When Teal'c visits the armory in his fourth time in the simulation, the word on the door is spelled the British way: armoury. Although this is probably because the company who created the CG shots is from Australia, a member of the British Commonwealth, a U.S. military base wouldn't have it spelled this way.
When Teal'C is telling virtual Sam and Daniel that there is still a threat on the base, Daniel says Sgt. Harriman told them that only two made it on the base before he died. Yet, a few moments later, Harriman comes on the intercom.
At the beginning when Jack was shot by the drone, there is a small flame on Jack's shirt, but no burns or scorch marks.
The doctor pulls out the syringe sideways and you can see there is no needle
Jack: There we go. Just make sure there's a beginner's level for the rest of us.
Dr. Lee: Oh yeah, we can always make it easier... not-not that we'd have to, for you, certainly. I mean, for others, but you-you'd be fine, uh...
(Dr. Carmichael jams an adrenaline shot into Teal'c's chest)
Dr. Carmichael: That won't work again!
Jack: I don't want to see that again!
Teal'c: We have won.
Jack: That's what we do.
Sam: Sir, you may have done it again.
Jack: Yes. (long pause) How did I do it this time?
Jack: You know, I always thought a failsafe system was supposed to be safe... from failure.
Dr. Lee: (on how to improve the realness of the virtual combat simulator) Well maybe... we could... mmm... maybe it could use a little more work.
Jack: Can you make it harder, more difficult?
Dr. Lee: Well we could input parameters for different scenarios, but the vast majority of the simulation array comes from the mind of the user. The programing is actually built by interfacing memories from the individual's consciousness with the chair's matrix.
Jack: Carter, all I heard was "Matrix," and I found those films quite confusing.
(Teal'c has just finished a virtual combat training)
Dr. Lee: Simulation time 49 seconds!
Jack: Was it fun?
Teal'c: Indeed. You died well in battle, O'Neill.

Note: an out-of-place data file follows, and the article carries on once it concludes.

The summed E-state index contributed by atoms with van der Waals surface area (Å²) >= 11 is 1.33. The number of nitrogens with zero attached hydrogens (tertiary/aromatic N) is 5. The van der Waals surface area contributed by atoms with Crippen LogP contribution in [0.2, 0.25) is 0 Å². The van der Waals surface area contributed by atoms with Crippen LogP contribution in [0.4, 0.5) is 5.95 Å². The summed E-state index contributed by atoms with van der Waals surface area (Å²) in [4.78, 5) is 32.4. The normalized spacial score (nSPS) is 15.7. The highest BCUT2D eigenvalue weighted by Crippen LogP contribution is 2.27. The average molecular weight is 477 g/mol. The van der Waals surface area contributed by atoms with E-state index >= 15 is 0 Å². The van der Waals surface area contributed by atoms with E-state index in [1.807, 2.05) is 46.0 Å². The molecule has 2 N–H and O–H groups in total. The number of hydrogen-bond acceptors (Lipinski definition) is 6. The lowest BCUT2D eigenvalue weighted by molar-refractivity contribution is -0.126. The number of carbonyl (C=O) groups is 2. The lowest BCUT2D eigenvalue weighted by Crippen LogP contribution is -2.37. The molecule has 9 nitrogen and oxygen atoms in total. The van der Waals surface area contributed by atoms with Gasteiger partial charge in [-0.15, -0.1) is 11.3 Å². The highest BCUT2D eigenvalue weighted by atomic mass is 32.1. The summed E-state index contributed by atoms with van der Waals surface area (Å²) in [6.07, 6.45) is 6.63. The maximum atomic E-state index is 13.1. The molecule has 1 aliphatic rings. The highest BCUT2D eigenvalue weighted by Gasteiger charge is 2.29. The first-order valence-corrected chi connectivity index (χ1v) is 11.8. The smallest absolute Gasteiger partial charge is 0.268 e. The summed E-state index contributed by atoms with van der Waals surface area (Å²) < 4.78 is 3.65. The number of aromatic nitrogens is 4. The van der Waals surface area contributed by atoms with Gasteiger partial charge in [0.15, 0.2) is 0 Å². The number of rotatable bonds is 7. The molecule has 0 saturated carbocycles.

Jack: Obviously there's something defective with this thing.
The computer graphics in this episode were done by Sydney-based Perception, the same company who was working on the first officially licensed Stargate SG-1 video game that was due out on the PC, XBox and PS2 in late 2005. The game was subsequently cancelled.
Due to (presumably) the excessive violence, this episode was rated TV-14V instead of TV-PG.
Andrew Airlie (Dr. Carmichael) previously played the Orbanian Kalan in the season three episode "'Learning Curve."
Sam asks Teal'c if he's ever played Doom (an early first person shooter for the PC), to which he replies "I play Def Jam Vendetta". In Def Jam Vendetta (a fighting game for PS2, Xbox and GameCube), Christopher Judge (Teal'c) voices D-Mob, the main villain in the game.
Sam: You've played Doom.
Doom (1993) is a first-person shooter, computer game. Its graphic and interactive violence has made Doom the subject of much controversy reaching outside the gaming world. The doom franchise includes: Doom II: Hell on Earth (1994), The Ultimate Doom (1995), Final Doom (1996), Doom 3 (2004), and the motion picture, Doom (2005).
Teal'c: I played Def Jam Vendetta.
Def Jam Vendetta (2003) is a professional wrestling video game, released for the PlayStation 2 and GameCube. In the game, Christoper Judge voices the character of the underground boss, D-Mob. Vendetta was followed by a sequel called Def Jam: Fight for NY.
Jack: Carter, all I heard was 'Matrix', and I found those films quite confusing.
The virtual reality simulator, the slow turns in the game, and Daniel's prophetic abilities in the game are all references to The Matrix. O'Neill's comment about The Matrix being confusing is also a reference.